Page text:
The Practice of Prayer

December 1st, 2016

The earnest prayer of a righteous person has wonderful results.” James 5:16 NLT.

My thoughts and comments today are about, “the practice of prayer.”

Prayer is asking God for only what is His will to provide.

Friendships do not grow without some sincere measure of communication. Why would that be any different between you and God? In the exchange of thought and heart you know God and become known by Him. Think about this: if God does not speak to you any more than you speak with Him, will you ever know Him as well as you could? And if that be true of you, for all intents and purposes you will be living your life without Heaven’s help. That seems to me a needless risk and a frightening possibility.

Prayer is neither mystery nor magic, though it is sometimes treated as both. The Bible clearly teaches the importance of prayer and assures the power of prayer, yet prayer seems not to be the most consistent practice for many. Some are content to keep prayer as a practice to be used only in case of an emergency. If you neglect the practice of prayer at regular times I am not sure how confident or convincingly you will pray in an emergency.

Prayer is a divine conversation, the most important conversation of your day, the communication of your own heart to God and the corresponding knowledge of God’s heart to you. Prayer involves making time for both speaking and listening. And listening may be the more useful and beneficent part of true prayer. When I was a young boy, my father suggested that I consider the fact that God may have given me one mouth but two ears so that I would listen twice as much as I speak, and learn much more in the process. I think that is good advice in life, and especially in the matter of prayer.

Let’s be practical about this incomparable spiritual discipline. Prayer is not primarily for getting your needs met; prayer is not an occasional list of things you need from God. Prayer is about your needs, but that is not its first or more important value. “Do not be anxious about anything, but in everything, by prayer and petition, with thanksgiving, present your requests to God. And the peace of God, which transcends all understanding, will guard your hearts and your minds in Christ Jesus.” Philippians 4:6-7 NIV. Prayer is your opportunity for personal discourse with your Heavenly Father that enhances your communication and relationship with Him.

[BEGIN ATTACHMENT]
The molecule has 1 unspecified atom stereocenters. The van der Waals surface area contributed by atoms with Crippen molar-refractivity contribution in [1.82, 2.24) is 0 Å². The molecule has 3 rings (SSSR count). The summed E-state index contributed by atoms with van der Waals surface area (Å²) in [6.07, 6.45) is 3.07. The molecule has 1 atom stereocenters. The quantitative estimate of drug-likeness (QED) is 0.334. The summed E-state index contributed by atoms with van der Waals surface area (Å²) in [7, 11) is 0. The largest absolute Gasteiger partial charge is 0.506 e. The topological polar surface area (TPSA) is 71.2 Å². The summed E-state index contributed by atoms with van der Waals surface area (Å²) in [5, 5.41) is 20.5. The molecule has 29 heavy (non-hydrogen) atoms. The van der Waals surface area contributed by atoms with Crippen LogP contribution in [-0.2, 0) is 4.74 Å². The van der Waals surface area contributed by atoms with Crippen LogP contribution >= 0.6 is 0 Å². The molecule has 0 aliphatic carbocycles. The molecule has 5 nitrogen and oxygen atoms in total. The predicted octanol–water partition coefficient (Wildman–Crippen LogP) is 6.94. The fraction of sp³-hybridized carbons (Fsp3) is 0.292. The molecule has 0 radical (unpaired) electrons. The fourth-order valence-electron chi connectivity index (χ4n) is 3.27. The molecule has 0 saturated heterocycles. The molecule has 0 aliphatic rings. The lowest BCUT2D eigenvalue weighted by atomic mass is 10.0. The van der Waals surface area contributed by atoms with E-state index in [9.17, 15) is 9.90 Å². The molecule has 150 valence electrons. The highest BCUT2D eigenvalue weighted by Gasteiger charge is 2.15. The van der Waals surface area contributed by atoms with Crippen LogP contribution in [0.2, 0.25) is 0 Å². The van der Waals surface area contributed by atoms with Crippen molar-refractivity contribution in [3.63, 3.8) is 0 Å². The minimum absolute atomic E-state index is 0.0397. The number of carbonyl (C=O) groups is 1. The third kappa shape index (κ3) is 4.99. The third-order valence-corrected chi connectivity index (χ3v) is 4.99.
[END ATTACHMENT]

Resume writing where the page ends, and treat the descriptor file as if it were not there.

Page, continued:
Prayer is asking God for only what is His will to provide. “This is the confidence that we have in approaching God: that if we ask anything according to His will, He hears us. And if we know that He hears us – whatever we ask – we know that we have what we asked of Him.” 1 John 5:14-15 NIV. Effective prayer is neither mystery nor magic. Your prayers are answered when you pray as Jesus taught us to pray, “Not my will but Yours be done.” Such prayer discovers and releases God’s will. The single thing that makes your prayer most effective is your asking God in alignment with His will.

You can know what the will of God is in any situation. But how? On your own, you cannot fully comprehend the scope and magnitude of God’s will, but you can develop a better understanding of His will by a growing knowledge of God’s Word, the regular exercise of knowing God’s heart through prayer, and by inviting the Holy Spirit to guide your prayer. “And the Father who knows all hearts knows what the Spirit is saying, for the Spirit pleads for us believers in harmony with God’s own will.” See Romans 8:26-28 NLT.